Yachts can be divided into wooden boats, FRP boats, Kevlar fiber-reinforced composite boats, steel boats, and aluminum alloy yachts. FRP boats account for a large proportion. Racing boats, sailboats, and luxury boats use more Kevlar reinforcement materials. Aluminum alloy yachts account for a certain proportion of outboard motorboats and large luxury yachts. Steel boats are more than 35 meters. According to different materials, the types of paint used are also different, mainly divided into four categories: wooden yacht paint, fiberglass yacht paint, steel yacht paint, and aluminum alloy yacht paint.
Generally speaking, yachts pay more attention to the pursuit of beauty than ordinary ships in terms of appearance, so the requirements for paint gloss will be higher.
Yachts are exposed to the sun for a long time, so the yacht paint must have better UV resistance than ordinary paint. Long-term exposure will not powder, not yellow, and will not fade.
The seawater resistance of yacht paint is better than ordinary paint, and it will not fall off after long-term soaking.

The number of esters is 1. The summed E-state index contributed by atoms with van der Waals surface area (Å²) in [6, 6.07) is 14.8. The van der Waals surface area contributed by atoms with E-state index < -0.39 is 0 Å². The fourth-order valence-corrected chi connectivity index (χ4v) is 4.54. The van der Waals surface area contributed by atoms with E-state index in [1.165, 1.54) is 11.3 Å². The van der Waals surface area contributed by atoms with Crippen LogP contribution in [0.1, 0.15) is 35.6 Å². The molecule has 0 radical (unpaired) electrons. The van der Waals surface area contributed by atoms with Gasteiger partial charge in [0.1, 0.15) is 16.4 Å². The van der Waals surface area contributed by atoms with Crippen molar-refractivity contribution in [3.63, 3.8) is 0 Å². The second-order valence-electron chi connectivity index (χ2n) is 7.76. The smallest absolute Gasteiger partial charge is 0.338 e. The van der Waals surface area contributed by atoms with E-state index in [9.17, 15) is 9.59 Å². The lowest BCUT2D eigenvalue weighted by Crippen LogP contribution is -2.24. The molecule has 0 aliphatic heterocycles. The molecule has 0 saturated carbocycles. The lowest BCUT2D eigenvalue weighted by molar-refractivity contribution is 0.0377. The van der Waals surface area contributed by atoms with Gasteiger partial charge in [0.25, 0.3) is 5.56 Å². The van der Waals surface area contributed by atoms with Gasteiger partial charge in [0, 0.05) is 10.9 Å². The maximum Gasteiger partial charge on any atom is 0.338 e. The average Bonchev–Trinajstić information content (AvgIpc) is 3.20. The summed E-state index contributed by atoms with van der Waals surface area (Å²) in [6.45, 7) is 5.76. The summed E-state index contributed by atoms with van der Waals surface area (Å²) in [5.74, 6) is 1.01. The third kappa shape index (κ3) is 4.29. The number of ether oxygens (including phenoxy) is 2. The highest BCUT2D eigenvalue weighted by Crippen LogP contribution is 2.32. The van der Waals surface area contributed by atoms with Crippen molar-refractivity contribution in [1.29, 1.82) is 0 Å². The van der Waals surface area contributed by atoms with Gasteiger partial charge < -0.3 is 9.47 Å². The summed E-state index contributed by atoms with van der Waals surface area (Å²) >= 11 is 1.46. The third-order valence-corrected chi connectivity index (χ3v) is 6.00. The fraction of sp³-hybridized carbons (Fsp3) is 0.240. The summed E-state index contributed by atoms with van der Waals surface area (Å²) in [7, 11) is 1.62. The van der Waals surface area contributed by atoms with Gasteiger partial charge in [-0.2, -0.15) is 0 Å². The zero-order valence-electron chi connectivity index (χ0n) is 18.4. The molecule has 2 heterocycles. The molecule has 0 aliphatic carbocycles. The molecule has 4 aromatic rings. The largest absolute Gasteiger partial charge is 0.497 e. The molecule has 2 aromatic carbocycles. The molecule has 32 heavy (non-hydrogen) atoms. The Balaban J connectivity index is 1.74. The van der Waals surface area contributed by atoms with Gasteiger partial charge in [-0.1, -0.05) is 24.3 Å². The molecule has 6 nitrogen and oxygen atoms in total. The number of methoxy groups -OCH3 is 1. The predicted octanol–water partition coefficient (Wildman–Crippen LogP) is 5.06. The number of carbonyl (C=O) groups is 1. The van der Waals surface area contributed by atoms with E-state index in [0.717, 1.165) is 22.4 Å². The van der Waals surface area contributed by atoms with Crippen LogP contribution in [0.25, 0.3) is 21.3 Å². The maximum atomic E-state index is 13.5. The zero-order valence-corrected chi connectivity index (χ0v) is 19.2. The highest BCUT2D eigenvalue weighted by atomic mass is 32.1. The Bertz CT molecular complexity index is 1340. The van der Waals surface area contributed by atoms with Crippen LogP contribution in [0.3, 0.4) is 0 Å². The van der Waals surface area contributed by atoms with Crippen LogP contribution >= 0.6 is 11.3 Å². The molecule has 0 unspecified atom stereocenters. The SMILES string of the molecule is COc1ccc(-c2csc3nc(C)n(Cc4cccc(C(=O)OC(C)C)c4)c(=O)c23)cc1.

First, scrape putty or putty to fill the gaps and level the pits. The second course is a sealing primer (polyester sealing primer or acrylic sealing primer). The third is polyester topcoat, polyurethane topcoat, acrylic topcoat or nitrocellulose paint. The fourth step, high gloss varnish (option).
Choose the type of paint according to the material of FRP. There are three main types: high build epoxy topcoat, acrylic topcoat or aliphatic polyurethane topcoat. Generally, only one or two topcoats are used, and no primer is used.
High build epoxy mica iron oxide primer (two coats) and aliphatic polyurethane top coat (two coats).
The first course is epoxy zinc yellow primer (or phosphating primer). The second step is to scrape putty. The third course, polyurethane intermediate paint. The fourth course, aliphatic polyurethane topcoat (2 courses).